The best medicine
With flexible, tailored services, and game-changing innovation and development at the heart of its operations, Bath ASU makes thousands of products each week that improve the lives of patients nationwide
Each and every day, Bath ASU’s team of specialists is responsible for the production of life-changing medicines at its Corsham, Wiltshire manufacturing facility, which are administered to patients in hospitals or at home throughout the UK. This has been the case ever since a management buy-out/buy-in from the University of Bath (where the business was first founded as an education, training and R&D resource in 2000) transformed it into a commercial operation in 2006, and Bath ASU’s ongoing dedication to this vital cause has seen it receive multiple accolades and commendations over the years from various respected bodies.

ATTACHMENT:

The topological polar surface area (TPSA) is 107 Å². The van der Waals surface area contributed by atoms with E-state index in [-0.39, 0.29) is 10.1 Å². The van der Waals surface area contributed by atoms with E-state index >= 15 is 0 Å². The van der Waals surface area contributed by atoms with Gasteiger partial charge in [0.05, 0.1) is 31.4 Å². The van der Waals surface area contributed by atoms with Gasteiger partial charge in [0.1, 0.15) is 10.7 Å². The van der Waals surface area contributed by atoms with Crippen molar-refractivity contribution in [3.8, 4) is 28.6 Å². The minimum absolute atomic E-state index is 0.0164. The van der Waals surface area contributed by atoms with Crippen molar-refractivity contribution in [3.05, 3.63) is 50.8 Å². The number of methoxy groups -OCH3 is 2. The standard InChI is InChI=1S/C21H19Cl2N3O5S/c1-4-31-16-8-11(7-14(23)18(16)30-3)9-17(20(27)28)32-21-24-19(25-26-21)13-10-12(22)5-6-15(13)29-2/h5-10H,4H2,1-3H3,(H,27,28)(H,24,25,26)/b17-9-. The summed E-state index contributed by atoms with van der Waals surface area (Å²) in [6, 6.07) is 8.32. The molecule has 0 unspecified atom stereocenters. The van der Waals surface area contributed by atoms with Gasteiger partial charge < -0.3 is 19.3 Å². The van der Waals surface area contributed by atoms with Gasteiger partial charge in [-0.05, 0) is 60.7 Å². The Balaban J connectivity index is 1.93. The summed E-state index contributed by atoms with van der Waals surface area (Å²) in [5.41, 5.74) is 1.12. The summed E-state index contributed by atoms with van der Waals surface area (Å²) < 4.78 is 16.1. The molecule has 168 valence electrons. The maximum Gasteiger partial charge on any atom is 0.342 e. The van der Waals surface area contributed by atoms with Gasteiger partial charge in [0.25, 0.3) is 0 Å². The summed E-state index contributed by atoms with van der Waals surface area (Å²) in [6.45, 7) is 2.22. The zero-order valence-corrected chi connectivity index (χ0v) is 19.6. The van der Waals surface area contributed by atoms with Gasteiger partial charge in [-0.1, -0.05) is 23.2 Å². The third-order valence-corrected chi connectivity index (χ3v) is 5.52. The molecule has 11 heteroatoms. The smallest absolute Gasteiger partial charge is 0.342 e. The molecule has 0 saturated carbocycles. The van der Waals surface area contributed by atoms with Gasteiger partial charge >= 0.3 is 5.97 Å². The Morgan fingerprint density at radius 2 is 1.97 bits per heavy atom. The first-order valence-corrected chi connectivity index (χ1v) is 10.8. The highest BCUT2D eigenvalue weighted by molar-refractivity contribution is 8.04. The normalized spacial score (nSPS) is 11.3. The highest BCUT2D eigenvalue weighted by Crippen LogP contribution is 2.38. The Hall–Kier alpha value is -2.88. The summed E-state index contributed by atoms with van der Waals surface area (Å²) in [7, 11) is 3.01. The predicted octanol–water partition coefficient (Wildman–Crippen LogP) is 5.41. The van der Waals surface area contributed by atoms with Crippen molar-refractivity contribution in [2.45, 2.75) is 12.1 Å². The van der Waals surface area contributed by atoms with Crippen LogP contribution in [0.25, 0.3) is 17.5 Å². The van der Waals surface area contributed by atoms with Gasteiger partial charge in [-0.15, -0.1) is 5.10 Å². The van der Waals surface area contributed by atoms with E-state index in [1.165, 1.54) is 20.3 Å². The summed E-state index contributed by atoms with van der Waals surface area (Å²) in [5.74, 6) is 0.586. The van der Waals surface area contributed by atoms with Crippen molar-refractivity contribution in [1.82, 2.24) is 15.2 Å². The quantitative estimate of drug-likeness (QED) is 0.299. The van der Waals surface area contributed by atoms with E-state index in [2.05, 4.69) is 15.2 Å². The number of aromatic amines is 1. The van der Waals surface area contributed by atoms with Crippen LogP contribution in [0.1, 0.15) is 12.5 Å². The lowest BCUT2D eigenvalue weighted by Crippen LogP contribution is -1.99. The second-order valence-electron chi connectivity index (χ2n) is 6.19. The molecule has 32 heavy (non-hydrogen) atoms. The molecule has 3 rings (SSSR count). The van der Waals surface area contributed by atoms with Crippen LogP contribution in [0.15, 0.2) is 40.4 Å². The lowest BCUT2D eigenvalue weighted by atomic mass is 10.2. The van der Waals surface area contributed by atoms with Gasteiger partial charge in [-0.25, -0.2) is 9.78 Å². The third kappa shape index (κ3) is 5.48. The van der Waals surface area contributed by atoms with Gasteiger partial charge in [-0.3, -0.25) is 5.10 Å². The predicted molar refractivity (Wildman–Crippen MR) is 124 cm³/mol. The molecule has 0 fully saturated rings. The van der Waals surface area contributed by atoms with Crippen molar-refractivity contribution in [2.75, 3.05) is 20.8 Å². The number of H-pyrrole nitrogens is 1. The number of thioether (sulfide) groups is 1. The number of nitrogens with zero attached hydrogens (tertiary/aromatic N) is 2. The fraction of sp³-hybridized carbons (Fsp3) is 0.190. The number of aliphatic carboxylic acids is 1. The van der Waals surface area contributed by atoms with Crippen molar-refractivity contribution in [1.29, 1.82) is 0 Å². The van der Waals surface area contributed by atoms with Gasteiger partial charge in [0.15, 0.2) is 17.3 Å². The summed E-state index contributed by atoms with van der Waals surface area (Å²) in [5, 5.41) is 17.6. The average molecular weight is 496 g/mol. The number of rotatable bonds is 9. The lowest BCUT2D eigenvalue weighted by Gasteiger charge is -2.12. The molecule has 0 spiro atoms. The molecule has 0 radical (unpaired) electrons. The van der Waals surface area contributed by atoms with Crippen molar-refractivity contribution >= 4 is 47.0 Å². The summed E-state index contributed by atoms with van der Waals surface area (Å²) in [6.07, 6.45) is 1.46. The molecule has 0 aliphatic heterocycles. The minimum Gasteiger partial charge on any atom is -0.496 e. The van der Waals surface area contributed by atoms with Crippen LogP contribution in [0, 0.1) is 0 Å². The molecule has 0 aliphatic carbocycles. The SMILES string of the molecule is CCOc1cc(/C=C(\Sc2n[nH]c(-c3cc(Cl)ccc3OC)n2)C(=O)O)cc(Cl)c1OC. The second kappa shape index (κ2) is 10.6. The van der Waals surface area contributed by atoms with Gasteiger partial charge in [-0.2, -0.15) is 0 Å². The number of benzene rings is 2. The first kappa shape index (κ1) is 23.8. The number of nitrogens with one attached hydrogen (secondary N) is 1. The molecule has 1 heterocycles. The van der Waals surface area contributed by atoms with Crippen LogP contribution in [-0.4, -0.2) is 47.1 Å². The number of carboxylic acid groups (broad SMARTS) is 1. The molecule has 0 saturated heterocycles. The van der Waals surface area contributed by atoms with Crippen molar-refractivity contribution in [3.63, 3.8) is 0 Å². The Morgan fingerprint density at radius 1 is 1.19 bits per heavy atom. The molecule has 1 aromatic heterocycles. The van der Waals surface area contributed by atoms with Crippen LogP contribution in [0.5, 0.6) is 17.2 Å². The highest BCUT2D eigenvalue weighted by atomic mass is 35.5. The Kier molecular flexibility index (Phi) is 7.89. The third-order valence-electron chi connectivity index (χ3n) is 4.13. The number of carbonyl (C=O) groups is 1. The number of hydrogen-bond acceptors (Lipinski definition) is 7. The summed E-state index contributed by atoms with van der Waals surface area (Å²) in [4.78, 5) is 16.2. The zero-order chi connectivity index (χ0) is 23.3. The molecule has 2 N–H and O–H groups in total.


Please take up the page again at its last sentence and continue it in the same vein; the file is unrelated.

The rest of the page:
One of the more recent examples of such recognition being bestowed on Bath ASU was the listing of its parent company, Qualasept Pharmaxo Holdings Limited in the fourteenth annual Sunday Times Top Track 250 of the largest privately-owned businesses in the UK. “Achievements such as this, together with our listing in the annual Sunday Times Hiscox Tech Track 100, and our topping of the South West Business Insider Growth 100 list and the Alantra Pharma Fast 50 list, help to establish a truly solid foundation upon which we can build an even better business than the one we have today, which also means our people can continue to build great careers for themselves,” explains Bath ASU’s Chief Executive Officer, Chris Watt.